“Well, Makimo?  What do you make of this?”

 

“I don’t know what you mean”, she said without looking at him.

 

“Oh, I think you know what I mean.  You’ve been here before, haven’t you?  What does this stone say?”

 

“Please!”, she cried.  “We mustn’t go any farther!  It is forbidden.”

 

“You are a little liar, Makimo”, Tanaka sneered.  “But you’ve already told me what I want to know.” With that, Tanaka ordered his column to proceed.  

 

As they continued along the path, the snow began to fall more heavily, and the wind picked up great waves of snow from the face of the mountainside and hurled it downwards upon the path.  With each step the visibility grew worse and worse, and in a short while Tanaka could hardly see more than a few steps ahead of himself. He grabbed Makimo’s arm, and held it in an iron grip as their bodies were buffeted in the snowy gale.  Behind him, he could hear his men calling vainly to one another, until one by one their voices faded away in the wind. In a matter of minutes, he and Makimo were alone, creeping along as best they could amidst a whirling cyclone of snow. Soon they were reduced to crawling on their hands and knees, lest the window hurl them from the path and cast their bodies down the mountainside.  But Tanaka had learned much during the years he had spent in the service old Rusui. He could sense that he was getting close to his quarry. All but blind, he abruptly turned to his left, grabbing at Makimo’s kimono to signal to follow him.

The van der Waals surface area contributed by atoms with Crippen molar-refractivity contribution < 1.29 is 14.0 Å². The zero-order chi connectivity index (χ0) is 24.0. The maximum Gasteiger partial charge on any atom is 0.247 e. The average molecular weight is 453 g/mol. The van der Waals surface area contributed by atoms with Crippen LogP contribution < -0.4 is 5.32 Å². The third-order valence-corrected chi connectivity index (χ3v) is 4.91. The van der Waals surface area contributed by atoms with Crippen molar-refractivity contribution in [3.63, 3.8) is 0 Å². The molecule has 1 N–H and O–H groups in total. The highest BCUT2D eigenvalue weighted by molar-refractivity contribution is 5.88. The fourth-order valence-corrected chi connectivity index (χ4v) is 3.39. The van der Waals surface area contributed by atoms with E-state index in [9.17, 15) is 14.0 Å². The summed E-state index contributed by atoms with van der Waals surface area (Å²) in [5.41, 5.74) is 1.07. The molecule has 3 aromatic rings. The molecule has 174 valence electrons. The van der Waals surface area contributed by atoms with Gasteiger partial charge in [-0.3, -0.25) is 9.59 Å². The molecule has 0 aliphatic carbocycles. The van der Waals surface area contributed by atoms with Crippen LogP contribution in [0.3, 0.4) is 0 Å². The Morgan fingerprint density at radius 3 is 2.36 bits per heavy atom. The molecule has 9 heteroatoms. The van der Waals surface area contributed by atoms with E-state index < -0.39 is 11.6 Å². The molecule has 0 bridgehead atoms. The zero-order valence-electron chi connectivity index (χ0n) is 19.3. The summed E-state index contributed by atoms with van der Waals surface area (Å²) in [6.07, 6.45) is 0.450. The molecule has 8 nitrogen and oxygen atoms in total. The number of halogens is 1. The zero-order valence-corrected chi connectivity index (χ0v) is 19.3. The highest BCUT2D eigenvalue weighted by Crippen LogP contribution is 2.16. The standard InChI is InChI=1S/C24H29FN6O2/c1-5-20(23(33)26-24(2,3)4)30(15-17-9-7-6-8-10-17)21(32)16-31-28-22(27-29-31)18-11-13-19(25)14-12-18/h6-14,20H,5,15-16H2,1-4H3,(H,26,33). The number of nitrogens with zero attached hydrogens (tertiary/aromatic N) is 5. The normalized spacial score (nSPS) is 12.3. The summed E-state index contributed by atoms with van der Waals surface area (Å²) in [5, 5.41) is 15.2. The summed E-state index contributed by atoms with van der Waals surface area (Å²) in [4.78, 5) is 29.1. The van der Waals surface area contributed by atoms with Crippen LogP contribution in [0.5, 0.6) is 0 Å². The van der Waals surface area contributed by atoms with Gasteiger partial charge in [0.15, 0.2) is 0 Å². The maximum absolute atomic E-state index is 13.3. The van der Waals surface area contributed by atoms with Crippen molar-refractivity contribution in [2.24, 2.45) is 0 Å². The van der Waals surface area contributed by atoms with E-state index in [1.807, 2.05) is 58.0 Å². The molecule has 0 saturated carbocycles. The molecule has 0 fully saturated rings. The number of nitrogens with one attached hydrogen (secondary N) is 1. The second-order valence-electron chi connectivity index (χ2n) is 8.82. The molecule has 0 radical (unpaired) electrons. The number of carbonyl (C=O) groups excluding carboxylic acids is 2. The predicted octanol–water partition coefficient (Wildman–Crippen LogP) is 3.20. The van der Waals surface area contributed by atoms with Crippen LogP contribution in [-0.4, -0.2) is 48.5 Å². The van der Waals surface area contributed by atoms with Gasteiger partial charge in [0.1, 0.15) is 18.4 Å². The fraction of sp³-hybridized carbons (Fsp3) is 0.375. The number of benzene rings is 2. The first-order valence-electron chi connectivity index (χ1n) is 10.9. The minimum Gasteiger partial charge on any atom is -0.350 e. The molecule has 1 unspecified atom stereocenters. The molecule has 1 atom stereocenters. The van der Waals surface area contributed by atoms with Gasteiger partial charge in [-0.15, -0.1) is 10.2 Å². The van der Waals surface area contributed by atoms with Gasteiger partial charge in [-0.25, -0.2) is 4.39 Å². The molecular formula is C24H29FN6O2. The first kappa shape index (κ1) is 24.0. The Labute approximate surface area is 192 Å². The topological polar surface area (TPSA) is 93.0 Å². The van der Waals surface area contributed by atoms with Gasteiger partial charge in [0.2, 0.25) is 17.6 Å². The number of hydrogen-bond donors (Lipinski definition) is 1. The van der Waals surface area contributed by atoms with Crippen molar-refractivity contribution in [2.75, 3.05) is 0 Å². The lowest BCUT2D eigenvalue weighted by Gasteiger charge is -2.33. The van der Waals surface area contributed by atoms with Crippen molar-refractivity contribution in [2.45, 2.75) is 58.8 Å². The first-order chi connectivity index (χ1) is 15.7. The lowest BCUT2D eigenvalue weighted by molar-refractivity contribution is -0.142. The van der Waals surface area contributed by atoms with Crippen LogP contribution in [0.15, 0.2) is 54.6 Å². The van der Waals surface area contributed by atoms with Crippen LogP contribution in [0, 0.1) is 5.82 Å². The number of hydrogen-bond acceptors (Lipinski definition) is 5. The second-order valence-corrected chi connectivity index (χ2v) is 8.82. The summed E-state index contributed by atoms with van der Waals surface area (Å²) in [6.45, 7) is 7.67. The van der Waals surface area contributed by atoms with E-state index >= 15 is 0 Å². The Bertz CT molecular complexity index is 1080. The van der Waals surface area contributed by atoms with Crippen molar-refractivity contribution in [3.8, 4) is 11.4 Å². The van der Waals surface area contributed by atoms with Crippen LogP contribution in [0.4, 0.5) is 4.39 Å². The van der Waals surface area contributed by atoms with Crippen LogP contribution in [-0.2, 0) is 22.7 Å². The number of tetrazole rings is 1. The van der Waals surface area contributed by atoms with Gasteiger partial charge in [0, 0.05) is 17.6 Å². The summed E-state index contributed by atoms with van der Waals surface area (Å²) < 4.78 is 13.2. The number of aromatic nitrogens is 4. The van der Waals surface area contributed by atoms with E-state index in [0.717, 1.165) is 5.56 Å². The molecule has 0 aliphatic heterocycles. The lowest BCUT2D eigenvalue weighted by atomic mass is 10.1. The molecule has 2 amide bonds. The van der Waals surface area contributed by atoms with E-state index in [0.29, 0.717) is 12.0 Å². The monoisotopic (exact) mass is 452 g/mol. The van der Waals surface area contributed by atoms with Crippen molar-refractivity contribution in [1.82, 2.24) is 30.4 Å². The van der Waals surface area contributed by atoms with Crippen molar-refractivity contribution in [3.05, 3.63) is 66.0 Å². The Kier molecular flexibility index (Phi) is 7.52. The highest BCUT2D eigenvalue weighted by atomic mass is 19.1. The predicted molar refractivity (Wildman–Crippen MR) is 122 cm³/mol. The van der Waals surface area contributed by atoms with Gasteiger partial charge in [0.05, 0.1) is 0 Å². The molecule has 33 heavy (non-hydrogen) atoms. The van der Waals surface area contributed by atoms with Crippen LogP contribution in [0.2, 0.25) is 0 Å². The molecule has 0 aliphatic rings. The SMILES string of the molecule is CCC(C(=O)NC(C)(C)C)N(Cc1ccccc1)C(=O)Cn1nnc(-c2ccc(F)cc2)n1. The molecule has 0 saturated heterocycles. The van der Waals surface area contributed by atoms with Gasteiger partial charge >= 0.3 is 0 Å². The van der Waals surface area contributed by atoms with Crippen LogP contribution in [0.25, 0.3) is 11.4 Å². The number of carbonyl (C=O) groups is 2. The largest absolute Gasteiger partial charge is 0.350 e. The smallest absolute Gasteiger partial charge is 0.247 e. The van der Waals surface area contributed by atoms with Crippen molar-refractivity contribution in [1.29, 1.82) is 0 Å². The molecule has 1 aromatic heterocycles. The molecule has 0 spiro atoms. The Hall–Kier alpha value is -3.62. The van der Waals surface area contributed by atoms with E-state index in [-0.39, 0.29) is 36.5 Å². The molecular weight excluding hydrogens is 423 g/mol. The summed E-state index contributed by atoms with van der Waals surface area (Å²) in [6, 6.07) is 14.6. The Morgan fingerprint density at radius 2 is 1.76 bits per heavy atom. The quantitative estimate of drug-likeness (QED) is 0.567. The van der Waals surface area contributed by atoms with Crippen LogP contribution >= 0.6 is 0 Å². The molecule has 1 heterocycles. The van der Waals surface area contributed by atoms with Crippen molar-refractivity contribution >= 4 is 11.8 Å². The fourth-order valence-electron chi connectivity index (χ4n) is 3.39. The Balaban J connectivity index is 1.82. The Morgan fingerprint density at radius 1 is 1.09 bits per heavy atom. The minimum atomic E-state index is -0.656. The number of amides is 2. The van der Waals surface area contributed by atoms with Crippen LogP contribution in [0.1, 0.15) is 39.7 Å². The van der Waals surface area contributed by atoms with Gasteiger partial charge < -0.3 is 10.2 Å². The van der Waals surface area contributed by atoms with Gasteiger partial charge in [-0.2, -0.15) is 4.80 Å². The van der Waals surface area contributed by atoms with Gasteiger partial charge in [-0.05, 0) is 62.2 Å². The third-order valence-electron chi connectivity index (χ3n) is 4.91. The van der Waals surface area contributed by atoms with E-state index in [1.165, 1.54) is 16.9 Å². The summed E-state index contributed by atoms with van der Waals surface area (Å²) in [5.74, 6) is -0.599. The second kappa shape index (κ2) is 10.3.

And just as suddenly as it had begun, the snowstorm ended.

 

Tanaka and Makimo were surrounded in darkness.  Behind them, a pale circular opening was their only light.  Tanaka dug out a flashlight from the recesses of his uniform, and flicked it on.

 

He and Makimo were crouching inside a low cave.  Behind them, the snowstorm was still raging outside the narrow entrance through which they had blindly crawled a moment ago.  The cave was not tall enough to stand in, and Tanaka and Makimo were forced to remain on their knees, wet and shivering. As Tanaka cast his flashlight furthur around the cave, he could see that the walls were inscribed on all sides with strange and ancient kanji, only a fraction of which he could understand.  And on the opposite side of the cave there was a low, square arc-like structure jutting out of the rock, like a miniature torii at the entrance of a Shinto shrine. Inscribed in the rock beneath the arch was a string of inscrutable kanji.